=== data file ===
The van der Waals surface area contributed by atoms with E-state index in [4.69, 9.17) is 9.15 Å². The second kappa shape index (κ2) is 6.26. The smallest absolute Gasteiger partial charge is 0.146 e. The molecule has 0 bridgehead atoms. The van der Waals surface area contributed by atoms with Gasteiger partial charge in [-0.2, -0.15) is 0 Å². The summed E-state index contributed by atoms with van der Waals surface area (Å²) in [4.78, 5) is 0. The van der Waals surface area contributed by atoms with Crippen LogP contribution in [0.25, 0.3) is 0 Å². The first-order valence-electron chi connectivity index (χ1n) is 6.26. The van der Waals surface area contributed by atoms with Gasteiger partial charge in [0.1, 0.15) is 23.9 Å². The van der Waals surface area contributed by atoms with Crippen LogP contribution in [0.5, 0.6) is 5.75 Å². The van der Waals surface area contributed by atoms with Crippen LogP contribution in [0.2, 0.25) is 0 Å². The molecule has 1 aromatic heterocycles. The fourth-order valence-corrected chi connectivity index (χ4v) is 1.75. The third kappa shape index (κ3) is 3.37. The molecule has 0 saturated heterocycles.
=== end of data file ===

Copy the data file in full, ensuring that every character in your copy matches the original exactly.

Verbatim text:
The van der Waals surface area contributed by atoms with E-state index in [4.69, 9.17) is 9.15 Å². The second kappa shape index (κ2) is 6.26. The smallest absolute Gasteiger partial charge is 0.146 e. The molecule has 0 bridgehead atoms. The van der Waals surface area contributed by atoms with Gasteiger partial charge in [-0.2, -0.15) is 0 Å². The summed E-state index contributed by atoms with van der Waals surface area (Å²) in [4.78, 5) is 0. The van der Waals surface area contributed by atoms with Crippen LogP contribution in [0.25, 0.3) is 0 Å². The first-order valence-electron chi connectivity index (χ1n) is 6.26. The van der Waals surface area contributed by atoms with Gasteiger partial charge in [0.1, 0.15) is 23.9 Å². The van der Waals surface area contributed by atoms with Crippen LogP contribution in [0.5, 0.6) is 5.75 Å². The van der Waals surface area contributed by atoms with Crippen LogP contribution in [0.2, 0.25) is 0 Å². The molecule has 1 aromatic heterocycles. The fourth-order valence-corrected chi connectivity index (χ4v) is 1.75. The third kappa shape index (κ3) is 3.37. The molecule has 0 saturated heterocycles.